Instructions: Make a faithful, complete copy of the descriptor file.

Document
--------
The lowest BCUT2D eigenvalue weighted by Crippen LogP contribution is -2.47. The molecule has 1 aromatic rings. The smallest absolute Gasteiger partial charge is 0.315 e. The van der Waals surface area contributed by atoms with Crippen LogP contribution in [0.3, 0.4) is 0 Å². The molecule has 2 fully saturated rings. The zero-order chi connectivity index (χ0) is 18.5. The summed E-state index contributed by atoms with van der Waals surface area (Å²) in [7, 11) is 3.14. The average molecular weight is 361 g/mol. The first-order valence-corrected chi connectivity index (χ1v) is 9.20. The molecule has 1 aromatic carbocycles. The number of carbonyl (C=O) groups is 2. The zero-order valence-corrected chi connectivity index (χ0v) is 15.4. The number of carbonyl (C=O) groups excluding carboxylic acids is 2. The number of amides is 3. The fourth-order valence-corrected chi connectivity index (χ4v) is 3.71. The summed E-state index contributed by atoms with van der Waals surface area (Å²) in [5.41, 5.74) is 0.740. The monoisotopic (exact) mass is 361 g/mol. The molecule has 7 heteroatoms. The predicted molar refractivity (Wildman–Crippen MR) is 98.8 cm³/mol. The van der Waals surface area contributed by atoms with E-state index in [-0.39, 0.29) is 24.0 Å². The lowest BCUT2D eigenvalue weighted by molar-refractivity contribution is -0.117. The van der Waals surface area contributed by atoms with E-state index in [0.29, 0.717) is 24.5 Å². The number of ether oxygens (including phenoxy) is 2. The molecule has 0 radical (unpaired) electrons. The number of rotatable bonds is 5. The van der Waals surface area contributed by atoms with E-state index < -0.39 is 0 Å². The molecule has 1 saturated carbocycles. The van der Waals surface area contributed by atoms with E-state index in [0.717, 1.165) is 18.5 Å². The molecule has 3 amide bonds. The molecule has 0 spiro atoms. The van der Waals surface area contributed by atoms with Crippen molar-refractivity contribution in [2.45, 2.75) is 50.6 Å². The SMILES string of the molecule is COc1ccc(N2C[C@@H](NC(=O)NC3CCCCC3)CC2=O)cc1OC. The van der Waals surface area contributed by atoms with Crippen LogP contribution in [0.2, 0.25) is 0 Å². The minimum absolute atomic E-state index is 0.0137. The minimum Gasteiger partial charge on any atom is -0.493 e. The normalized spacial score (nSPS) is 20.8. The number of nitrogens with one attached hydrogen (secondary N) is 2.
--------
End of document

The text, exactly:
The lowest BCUT2D eigenvalue weighted by Crippen LogP contribution is -2.47. The molecule has 1 aromatic rings. The smallest absolute Gasteiger partial charge is 0.315 e. The van der Waals surface area contributed by atoms with Crippen LogP contribution in [0.3, 0.4) is 0 Å². The molecule has 2 fully saturated rings. The zero-order chi connectivity index (χ0) is 18.5. The summed E-state index contributed by atoms with van der Waals surface area (Å²) in [7, 11) is 3.14. The average molecular weight is 361 g/mol. The first-order valence-corrected chi connectivity index (χ1v) is 9.20. The molecule has 1 aromatic carbocycles. The number of carbonyl (C=O) groups is 2. The zero-order valence-corrected chi connectivity index (χ0v) is 15.4. The number of carbonyl (C=O) groups excluding carboxylic acids is 2. The number of amides is 3. The fourth-order valence-corrected chi connectivity index (χ4v) is 3.71. The summed E-state index contributed by atoms with van der Waals surface area (Å²) in [5.41, 5.74) is 0.740. The monoisotopic (exact) mass is 361 g/mol. The molecule has 7 heteroatoms. The predicted molar refractivity (Wildman–Crippen MR) is 98.8 cm³/mol. The van der Waals surface area contributed by atoms with E-state index in [-0.39, 0.29) is 24.0 Å². The lowest BCUT2D eigenvalue weighted by molar-refractivity contribution is -0.117. The van der Waals surface area contributed by atoms with E-state index in [0.29, 0.717) is 24.5 Å². The number of ether oxygens (including phenoxy) is 2. The molecule has 0 radical (unpaired) electrons. The number of rotatable bonds is 5. The van der Waals surface area contributed by atoms with E-state index < -0.39 is 0 Å². The molecule has 1 saturated carbocycles. The van der Waals surface area contributed by atoms with E-state index in [0.717, 1.165) is 18.5 Å². The molecule has 3 amide bonds. The molecule has 0 spiro atoms. The van der Waals surface area contributed by atoms with Crippen molar-refractivity contribution in [2.45, 2.75) is 50.6 Å². The SMILES string of the molecule is COc1ccc(N2C[C@@H](NC(=O)NC3CCCCC3)CC2=O)cc1OC. The van der Waals surface area contributed by atoms with Crippen LogP contribution in [0.2, 0.25) is 0 Å². The minimum absolute atomic E-state index is 0.0137. The minimum Gasteiger partial charge on any atom is -0.493 e. The normalized spacial score (nSPS) is 20.8. The number of nitrogens with one attached hydrogen (secondary N) is 2.